13. I have really mixed feelings about this sort of development. Of course, it's very sad when yet more green spaces and lovely rural areas are swallowed up by housing developments, but on the other hand, there's no doubt that, with an ever-growing population, there's a huge need to build much more affordable and social housing throughout the UK. Ideally, the new housing developments should be built on brownfield sites, but I guess it's inevitable that there has to be at least some encroachment into greenfield areas to meet the ever-growing need. I'm in my 60's now and I and my family have lived and grown up on the Sutton and Wisewood estates, adjacent to the Loxley area, since before I was born. When I and my brothers and sister were little kids in the early '60's, I remember our grandparents visiting us on the Sutton and Wisewood estates and remembering nostalgically how that this whole area used to be just old village housing and fields and farmland in "their day". I do agree with previous posters that it's not just about building houses though. The whole infrastructure needs to be considered - shops, schools, doctors and dentist surgeries - and most particularly, public transport. My brother and his family live in Loxley and public transport is practically non-existent....especially in the evenings.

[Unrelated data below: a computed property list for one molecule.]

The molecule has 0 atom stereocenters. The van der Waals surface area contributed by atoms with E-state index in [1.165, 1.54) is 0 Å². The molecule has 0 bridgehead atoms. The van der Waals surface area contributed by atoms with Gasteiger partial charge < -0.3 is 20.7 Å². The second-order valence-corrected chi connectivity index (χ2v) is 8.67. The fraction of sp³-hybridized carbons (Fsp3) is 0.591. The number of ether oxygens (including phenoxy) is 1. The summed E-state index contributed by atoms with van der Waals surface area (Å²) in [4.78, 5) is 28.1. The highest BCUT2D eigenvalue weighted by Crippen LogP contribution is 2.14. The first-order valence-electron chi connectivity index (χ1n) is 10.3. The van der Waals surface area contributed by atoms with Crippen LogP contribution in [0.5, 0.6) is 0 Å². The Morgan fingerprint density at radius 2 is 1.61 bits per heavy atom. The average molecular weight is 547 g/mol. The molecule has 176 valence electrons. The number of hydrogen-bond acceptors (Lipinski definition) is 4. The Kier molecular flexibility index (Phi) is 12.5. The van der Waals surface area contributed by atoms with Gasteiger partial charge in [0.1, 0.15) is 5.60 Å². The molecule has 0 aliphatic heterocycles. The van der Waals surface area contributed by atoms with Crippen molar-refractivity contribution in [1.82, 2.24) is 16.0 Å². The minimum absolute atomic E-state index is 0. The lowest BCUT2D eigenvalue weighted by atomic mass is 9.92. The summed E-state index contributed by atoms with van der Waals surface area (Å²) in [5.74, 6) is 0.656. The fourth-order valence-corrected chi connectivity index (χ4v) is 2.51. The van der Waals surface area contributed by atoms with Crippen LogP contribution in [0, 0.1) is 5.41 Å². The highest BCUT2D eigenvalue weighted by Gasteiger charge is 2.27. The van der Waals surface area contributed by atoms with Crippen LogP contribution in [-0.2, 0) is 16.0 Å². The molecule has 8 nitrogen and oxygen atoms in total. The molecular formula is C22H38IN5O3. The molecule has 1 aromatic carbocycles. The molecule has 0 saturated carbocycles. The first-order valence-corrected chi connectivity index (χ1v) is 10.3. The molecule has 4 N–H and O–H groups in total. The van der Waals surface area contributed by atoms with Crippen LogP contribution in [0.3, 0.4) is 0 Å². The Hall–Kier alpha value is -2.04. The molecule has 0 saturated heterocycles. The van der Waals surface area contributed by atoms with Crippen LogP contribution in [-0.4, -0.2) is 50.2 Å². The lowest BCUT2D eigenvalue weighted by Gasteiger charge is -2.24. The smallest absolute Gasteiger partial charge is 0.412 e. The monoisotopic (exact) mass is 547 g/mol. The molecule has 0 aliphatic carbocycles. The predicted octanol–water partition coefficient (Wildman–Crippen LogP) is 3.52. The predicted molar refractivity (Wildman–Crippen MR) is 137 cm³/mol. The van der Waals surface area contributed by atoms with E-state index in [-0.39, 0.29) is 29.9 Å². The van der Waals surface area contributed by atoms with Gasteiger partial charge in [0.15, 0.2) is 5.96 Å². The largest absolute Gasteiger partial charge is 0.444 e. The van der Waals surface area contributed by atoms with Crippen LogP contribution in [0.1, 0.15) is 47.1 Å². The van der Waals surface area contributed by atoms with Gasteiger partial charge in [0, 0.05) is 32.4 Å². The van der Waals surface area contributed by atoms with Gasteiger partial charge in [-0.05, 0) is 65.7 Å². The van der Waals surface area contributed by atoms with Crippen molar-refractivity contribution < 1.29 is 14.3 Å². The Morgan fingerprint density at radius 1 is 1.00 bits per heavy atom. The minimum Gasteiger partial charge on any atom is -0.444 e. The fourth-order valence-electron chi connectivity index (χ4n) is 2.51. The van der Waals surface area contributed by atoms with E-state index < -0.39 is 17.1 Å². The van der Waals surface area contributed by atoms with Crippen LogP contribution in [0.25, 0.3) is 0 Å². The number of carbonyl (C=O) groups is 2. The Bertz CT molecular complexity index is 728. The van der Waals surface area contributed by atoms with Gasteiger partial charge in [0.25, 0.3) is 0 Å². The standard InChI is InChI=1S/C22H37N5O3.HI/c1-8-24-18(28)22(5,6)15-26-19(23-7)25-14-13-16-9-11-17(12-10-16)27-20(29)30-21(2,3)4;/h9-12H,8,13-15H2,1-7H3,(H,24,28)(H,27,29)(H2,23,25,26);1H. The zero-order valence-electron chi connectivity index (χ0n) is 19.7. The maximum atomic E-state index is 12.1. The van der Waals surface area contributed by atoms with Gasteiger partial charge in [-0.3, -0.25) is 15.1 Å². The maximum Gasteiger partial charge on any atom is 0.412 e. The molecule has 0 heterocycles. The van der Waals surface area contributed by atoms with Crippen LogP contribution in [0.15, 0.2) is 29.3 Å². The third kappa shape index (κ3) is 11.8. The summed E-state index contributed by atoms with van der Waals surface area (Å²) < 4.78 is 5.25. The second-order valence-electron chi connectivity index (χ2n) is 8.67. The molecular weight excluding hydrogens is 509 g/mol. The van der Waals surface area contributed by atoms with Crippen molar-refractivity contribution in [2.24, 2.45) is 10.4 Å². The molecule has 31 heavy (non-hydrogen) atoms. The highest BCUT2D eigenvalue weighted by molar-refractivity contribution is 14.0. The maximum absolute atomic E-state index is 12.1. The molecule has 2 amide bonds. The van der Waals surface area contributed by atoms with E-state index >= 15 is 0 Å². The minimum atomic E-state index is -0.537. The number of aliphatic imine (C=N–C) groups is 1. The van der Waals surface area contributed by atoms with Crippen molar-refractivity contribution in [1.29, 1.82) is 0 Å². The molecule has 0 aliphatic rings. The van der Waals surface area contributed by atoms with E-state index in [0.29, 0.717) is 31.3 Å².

14. Thanks for the replies everyone. I totally agree with vwkittie and Chez2 that the home made mince pies, cakes, puddings etc, tend to be much nicer than the shop-bought stuff...but it's all such a time-consuming faff doing it - and although most of the shop-bought stuff is not quite as nice, a lot of it is perfectly passable. For example, there's a stall in the precinct down Hillsborough that does a really delicious date and walnut cake - very dense, sticky and tasty... and, to be honest, I think it's even nicer than my home-made efforts! The one cake that I do still home-bake is the "seed cake". It's a very simple cake recipe - a sort of cross between a Victoria sponge and a Madeira cake....but with a few teaspoons full of caraway seeds thrown into the cake mixture before baking. I can't stand it myself - I think it tastes absolutely vile.... like medicine...or disinfectant...but my old mum is her 80's now and Christmas wouldn't be Christmas for her without the traditional "seed cake"...so I am happy to carry on making it for as long as she's around to enjoy it.
  15. Do many people still bake and make their own Christmas cakes, puddings, mince pies etc, or is it more usual to buy this sort of stuff in these days? My old mum, now in her 80's and too frail and disabled to do home-baking, always used to practically kill herself, baking stuff for weeks on end before each Christmas. As well as making the usual Christmas cake, mince pies and pudding, she'd also always make a date and walnut cake, a moist coconut cake, a seed cake, a slab of sticky parkin and loads of almond frangipane tarts. I tend to buy most things in these days, although I have been known to bake the occasional cake or batch of mince pies. The home made stuff is definitely nicer, but it involves far too much shopping and slaving over a hot stove....and I'm not a martyr, like my mum was in her younger days.